She read out loud:

 S.E. Goode

Cabinet Bed

No. 322,177. Patented July 14, 1885

Staring at her name in print, Sarah proudly traced each letter. Her idea, her invention, her name in history. She had built more than a piece of furniture. She had built a life far away from slavery, a life where her sweet dreams could come true.

 I love how you circled back to the beginning and used the element of three at the end. 

Input from other writers and critique partners is an important part of the writing process. Were comments and suggestions from your writing colleagues helpful as you continued to revise your story? Did they make a difference in your final draft?

Yes! Yes! And Yes! I love my critique buddies…they are my support, my encouragement, and I embrace their feedback and suggestions. I don’t always do everything they advise…and sometimes I keep something if I am very passionate about it. For instance, the instructor of that nonfiction picture book writing class had advised I change the beginning. She felt it needed more action and so I placed Sarah in the furniture store right off the bat, turning pages in a catalog and deciding that the furniture that was being sold was too boxy, too bulky, too big. But that didn’t feel right to me…I felt the story needed the powerful picture of slavery in the beginning so that readers could go on the journey with Sarah…from being owned to being the owner of a patent. And so, after several months of playing with the new beginning, I brought back the one I’d had originally.

How many revisions did you make before you were satisfied with your work?

Dozens and dozens…a hundred or more maybe? I sent it into Rate Your Story a month after I wrote it…and it got an ‘8’…on a scale of 1 to 10 with 10 being the worst. So, I worked on it with my critique buddies…and sent it in again several months later…and it got a ‘3’. And then revised and polished some more and sent it to the Rate Your Story annual contest and it won second place for nonfiction picture books. YAY! And so, I knew I had a strong story and I began submitting that one, pretty much exclusively, whenever I had an opportunity to send a manuscript to an agent or editor. And it paid off because I got four agents who were interested…and, when I finally decided I would go with Essie White, she sent it out right away and we had a book deal with Creston Books within two months.

That’s amazing, Vivian! What can your fans expect next from you?

Thank you so much for asking, Cathy. I have two books in the pipeline for 2020…Making Their Voices Heard: The Inspiring Friendship of Ella Fitzgerald and Marilyn Monroe illustrated by Alleanna Harris (Little Bee Books, Spring 2020) and From Here to There: Inventions that Changed the Way the World Moves illustrated by Marilyn Gilbert (Houghton Mifflin Harcourt, Fall 2020). I’m truly excited about both of these books because the Ella/Marilyn manuscript was loved by so many editors but their sales and marketing teams said no…but it’s a wonderful story about the moment when the lives of these two icons intersected and they helped each other. And the Invention book is actually a compilation book of NINE full length, fully illustrated picture book stories, each capturing the AHA moment of that visionary who invented something that changed the landscape of the world. Both are filled with STEM components…the Ella/Marilyn with rich back matter and the Invention book with sidebar info.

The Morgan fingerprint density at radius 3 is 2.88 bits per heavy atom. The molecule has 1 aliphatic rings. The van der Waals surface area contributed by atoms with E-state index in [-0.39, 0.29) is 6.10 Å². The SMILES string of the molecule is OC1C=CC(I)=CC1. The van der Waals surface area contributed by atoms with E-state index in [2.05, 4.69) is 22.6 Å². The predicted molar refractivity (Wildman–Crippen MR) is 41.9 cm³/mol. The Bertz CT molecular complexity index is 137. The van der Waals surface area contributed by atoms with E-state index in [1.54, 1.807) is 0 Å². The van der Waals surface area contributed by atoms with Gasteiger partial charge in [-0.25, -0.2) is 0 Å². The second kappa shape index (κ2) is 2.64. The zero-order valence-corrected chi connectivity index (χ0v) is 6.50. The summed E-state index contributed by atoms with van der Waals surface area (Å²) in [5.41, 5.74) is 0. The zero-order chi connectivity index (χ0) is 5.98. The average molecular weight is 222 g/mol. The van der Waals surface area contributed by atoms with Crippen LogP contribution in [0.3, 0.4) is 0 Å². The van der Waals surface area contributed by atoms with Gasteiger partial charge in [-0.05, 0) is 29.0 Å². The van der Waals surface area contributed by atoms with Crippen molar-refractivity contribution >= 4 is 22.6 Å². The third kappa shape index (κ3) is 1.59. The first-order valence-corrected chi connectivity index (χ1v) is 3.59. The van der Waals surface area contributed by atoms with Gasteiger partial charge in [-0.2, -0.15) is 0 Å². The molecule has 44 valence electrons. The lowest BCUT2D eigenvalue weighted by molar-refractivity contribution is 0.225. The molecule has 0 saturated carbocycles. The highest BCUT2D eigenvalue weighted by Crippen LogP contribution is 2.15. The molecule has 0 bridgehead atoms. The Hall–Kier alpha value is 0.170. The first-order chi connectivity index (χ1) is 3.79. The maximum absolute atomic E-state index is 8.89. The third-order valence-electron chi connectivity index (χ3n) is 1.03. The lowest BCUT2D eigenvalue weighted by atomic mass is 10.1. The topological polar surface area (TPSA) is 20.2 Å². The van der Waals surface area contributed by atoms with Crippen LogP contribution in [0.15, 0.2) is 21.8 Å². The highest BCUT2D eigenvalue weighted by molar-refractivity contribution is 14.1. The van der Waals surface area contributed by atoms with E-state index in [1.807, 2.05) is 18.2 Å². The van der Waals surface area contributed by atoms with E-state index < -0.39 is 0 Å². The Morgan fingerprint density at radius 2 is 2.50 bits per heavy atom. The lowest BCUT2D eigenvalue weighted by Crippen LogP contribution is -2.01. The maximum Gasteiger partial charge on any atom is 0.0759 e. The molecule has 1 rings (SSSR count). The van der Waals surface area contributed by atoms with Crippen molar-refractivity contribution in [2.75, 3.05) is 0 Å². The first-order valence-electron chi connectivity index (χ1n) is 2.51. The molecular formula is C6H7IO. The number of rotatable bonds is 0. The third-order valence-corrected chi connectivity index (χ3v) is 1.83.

And of course, my agent has several manuscripts out on submission and I am currently working on other stories. My only problem is that there are only 24 hours in the day…and I need many more than that to write all of the stories that are in my head and on my heart. Of course, I might have more time if I wasn’t as active on social media, but I do love connecting with the kidlit community and working with other writers and helping them follow their dreams. I truly believe that nothing is impossible if you can imagine it…and I’m thrilled to be living my dream.

Thank you so much for having me, Cathy! It’s a joy to chat with you!

The pleasure is all mine, Vivian. 

viv with SDS at Creston Lerner (1)

Vivian Kirkfield holding Sweet Dreams, Sarah at the Creston Books/Lerner Books booth at the Bologna Book Fair in Italy.

Other picture books by Vivian Kirkfield not to be missed.

Pippa’s Passover PlatePippa must find her Passover plate before the Seder begins.

Four Otters Toboggan An animal counting book that has an environmental theme.

Find out more about Vivian Kirkfield here.

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Bunnies or Ducklings?

Posted April 18, 2019 by Cathy Ogren
Categories: Holiday Books

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Don’t let these ducklings fool you. They’re the famous ducklings from MAKE WAY FOR DUCKLINGS written and illustrated by Robert McCloskey, and they take great pride in dressing up for special occasions. Hippity-hop on over the Boston Public Garden to see them during this Easter season. These ducklings will quack you up!

Here are some egg-cellent Easter books for your little ones. Check them out.

The Littlest Bunny

Here Comes the Easter Bunny

Happy Easter, Mouse! (If You Give...)